In June, 1906, Cook County superior court judge Ben M. Smith
(1863-1954) ruled that Iroquois Theater manager,
Will J. Davis, should be tried outside Cook County,
Illinois. This was the second venue-change
ruling, the first having been voided by the
1905 quashing of the original indictment.
Levy Mayer, argued a fair trial was not possible
in Chicago while prosecutor
John J. Healy argued the $65,000 expense
($50,000 for the receiving county and $15,000 for
Cook County to take the show on the road) was not
necessary. Smith ordered both sides to amass
affidavits from Chicagoans to support their
positions and gave them a June 1, 1906 deadline for
The 1906 affidavit party was
less dramatic than the one in 1904 but not
without its moments. Healy criticized Mayer's
12,045 affidavits as signed by people who had not
read the contents, though he could cite only two
such examples by name.
As legal counsel
to the Illinois Manufacturer and Illinois Employers'
associations Mayer had turned to his clients to
help him gather signatures.
paycheck: " Sign this."
John: "What is it? Will an X do?"
Whatever time Healy's
office spent talking to signers of Mayer's
affidavits was time that might have been better spent
obtaining more than 4,000 affidavits from folks who
thought Chicagoans could be unbiased. As it
was, even if half Mayer's signers had been too
illiterate and could only mark an "X" for their
name, the remaining 6,000 represented 50%
more folks who thought a fair trial could not be
held in Chicago. Assistant state attorney
Harry Olson submitted statistics of newspaper
references to the Iroquois fire 1904 to 1906 in an
attempt to demonstrate that public interest had
diminished but Judge Smith had little choice
but to compare Mayer's six-foot-tall pile of
twenty-seven volumes of affidavits to the
state's two-foot stack. He granted the venue change.*
It should be noted that Healy
didn't twiddle his thumbs when he should have been
gathering affidavits. His office ran into a
snarl. Mayor Dunne initially directed the
police department to gather affidavits from
businessmen but when said gentlemen objected to
leaving their shops and offices to go before a
notary, Dunne rescinded the order. Healy said
it was political.
Mayer, probably with a suitably straight face, said
his team's objective in moving the trial outside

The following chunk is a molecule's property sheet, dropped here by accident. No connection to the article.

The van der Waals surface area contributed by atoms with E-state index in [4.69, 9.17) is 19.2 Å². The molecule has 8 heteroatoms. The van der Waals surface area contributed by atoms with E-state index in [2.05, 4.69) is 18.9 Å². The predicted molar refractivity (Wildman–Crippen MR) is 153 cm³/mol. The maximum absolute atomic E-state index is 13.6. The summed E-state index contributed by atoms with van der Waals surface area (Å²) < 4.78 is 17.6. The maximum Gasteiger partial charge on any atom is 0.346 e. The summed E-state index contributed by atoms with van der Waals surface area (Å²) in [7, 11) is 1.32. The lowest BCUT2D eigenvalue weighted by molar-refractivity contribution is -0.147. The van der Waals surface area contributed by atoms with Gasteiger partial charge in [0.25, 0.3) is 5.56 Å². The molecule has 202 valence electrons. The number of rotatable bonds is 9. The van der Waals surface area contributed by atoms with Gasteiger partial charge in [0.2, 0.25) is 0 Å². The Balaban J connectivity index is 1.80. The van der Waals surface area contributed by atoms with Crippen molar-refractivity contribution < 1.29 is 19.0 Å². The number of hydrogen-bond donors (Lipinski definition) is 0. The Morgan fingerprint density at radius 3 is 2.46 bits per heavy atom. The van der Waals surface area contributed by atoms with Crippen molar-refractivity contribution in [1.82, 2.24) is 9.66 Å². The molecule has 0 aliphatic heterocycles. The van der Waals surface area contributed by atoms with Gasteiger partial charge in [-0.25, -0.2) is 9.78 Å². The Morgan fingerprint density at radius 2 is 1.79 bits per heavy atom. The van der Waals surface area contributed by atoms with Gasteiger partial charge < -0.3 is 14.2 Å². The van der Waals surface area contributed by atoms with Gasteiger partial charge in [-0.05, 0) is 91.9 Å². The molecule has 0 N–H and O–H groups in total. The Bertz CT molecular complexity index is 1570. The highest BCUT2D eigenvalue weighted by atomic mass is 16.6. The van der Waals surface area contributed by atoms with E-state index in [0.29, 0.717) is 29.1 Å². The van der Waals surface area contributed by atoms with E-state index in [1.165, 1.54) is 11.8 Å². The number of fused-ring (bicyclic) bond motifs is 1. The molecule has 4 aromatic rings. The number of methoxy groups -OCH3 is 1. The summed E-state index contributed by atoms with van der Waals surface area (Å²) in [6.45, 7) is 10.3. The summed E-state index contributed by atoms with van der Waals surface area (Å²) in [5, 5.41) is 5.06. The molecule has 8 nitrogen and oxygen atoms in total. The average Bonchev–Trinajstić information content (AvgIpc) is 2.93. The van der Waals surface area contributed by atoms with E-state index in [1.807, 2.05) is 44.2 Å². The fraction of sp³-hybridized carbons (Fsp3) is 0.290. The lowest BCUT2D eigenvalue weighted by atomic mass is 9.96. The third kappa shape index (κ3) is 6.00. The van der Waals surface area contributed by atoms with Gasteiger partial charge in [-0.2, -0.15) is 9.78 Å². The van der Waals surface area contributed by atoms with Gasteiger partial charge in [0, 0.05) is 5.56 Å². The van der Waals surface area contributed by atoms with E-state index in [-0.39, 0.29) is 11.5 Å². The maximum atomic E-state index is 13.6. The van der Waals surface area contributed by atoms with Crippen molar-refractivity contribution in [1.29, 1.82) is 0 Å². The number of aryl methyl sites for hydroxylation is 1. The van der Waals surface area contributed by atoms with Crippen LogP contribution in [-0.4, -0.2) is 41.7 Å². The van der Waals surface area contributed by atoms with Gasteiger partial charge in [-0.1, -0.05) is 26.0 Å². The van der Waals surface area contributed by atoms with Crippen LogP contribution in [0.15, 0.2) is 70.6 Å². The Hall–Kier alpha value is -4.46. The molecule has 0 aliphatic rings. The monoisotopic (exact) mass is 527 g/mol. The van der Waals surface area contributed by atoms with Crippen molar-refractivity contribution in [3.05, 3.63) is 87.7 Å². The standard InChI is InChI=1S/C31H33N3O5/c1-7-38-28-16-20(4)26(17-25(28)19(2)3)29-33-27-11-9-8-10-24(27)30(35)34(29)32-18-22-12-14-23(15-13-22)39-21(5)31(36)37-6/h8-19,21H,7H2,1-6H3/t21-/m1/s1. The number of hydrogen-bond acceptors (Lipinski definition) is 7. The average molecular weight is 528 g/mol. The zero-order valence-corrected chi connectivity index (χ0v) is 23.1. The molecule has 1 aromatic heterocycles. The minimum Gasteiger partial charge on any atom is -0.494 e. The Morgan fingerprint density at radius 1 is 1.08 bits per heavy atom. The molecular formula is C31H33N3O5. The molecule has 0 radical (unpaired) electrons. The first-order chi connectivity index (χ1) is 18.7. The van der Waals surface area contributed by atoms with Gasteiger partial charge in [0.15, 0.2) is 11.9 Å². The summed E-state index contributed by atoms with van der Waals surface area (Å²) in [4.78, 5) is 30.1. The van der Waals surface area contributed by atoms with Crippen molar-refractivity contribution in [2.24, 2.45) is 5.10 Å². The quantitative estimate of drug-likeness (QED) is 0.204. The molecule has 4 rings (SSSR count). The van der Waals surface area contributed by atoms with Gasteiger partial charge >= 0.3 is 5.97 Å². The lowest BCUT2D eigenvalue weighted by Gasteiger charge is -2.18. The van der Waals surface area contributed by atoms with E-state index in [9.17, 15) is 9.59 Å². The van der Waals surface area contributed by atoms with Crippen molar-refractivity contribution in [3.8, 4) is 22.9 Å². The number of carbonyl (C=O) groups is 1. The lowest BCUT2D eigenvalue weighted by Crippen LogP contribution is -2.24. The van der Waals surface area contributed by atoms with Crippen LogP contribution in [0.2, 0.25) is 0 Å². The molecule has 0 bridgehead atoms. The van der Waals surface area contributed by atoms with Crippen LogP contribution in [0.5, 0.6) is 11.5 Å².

Chicago was not intended to obtain a jury that would
acquit or convict, just one that would be impartial.
As to Healy's cost-related objections Mayer
demonstrated equal measures of Solomon and hubris,
suggesting the losing party pay the extra cost.
Smith recommended the two parties work together to
arrive at a mutually acceptable location for the
trial but if that proved impossible, he'd select
one. Mayer submitted a list to Smith of a half
dozen possible locations and four months later both
sides agreed with Smith's selection of Danville in
Vermillion County, the state's 5th district.
Subpoena's were delivered to two hundred witnesses
on October 5, 1906 bringing them to judge Smith's
courtroom the following day to learn they'd be going
to Danville in January, 1907.**
Smith had been on the bench less than a year when
petitioned by the defense attorneys in the Iroquois
case. He was elected in 1905 to fill the
vacancy caused by the death of Henry M. Shepard.
A 1890 graduate of the Union College of Law (today
Northwestern's Pritzker School of Law) he spent
several years with various private practices and as
assistant state attorney under Charles S. Deneen.
(Some of his favorite prosecutorial wins from the
Deneen years are listed
Smith was married to
Katherine C. Welton Smith and had two daughters,
Francis and Mabel. Called Benny by his
family, he was born in Colona, Illinois, the son of Rufus and Hattie Smith.
Amongst qualifications cited in Ben's biography
while campaigning for the superior court judgeship
was his self reliance and effective prosecution of
several cases. He had left home at age sixteen
and put himself through law school at night while
working as a country store clerk, on the railroad,
in the county clerk's office in Cambridge, Illinois
and as a law clerk. Cases of which he was
proud during his years with the state attorney's
Marjorie H. Crosby for
allowing her thirteen year old son Thomas to
shoot to death deputy sheriff Frank E. Nye when
Nye tried to force entrance to the Crosby home
to enforce a writ of restitution on the Crosby's
property. She'd been advised to
resist by two attorneys, who were not
prosecuted. Presumably they didn't expect
the resistance to involve a bullet.
George Krueger for
killing his wife
Mrs. Hagenow, a
Dr. Michael C. Jennings,
liked by no one, for murdering a neighbor, liked
by everyone, because the neighbor persisted in
feeding his horse in front of the doctor's
After his Iroquois Theater
In 1912 Ben was chief justice
of the superior court and was appointed to the
first district appellate court. Chicago courts
were badly clogged and it came to the attention of
Chicago newspapers. Attorneys wanted their
traditional two months off for the summer and didn't
want country judges relieving the court clog.
Any/all/none of that may have contributed to his
decision in December, 1912 to announce he'd be
retiring at the end of his 3rd term and returning to
private practice. He cited a wish to build a
successful legal practice before he got too old and
relief at leaving behind the expense of political
A long time member of
athletic clubs, Ben remained fit enough after retirement to play golf into his eighties but
his mind betrayed him in the end. A year before his death,
at age eighty-nine, his mental acuity failed and he twice became lost
after heading off on errands, involving the police
department and media.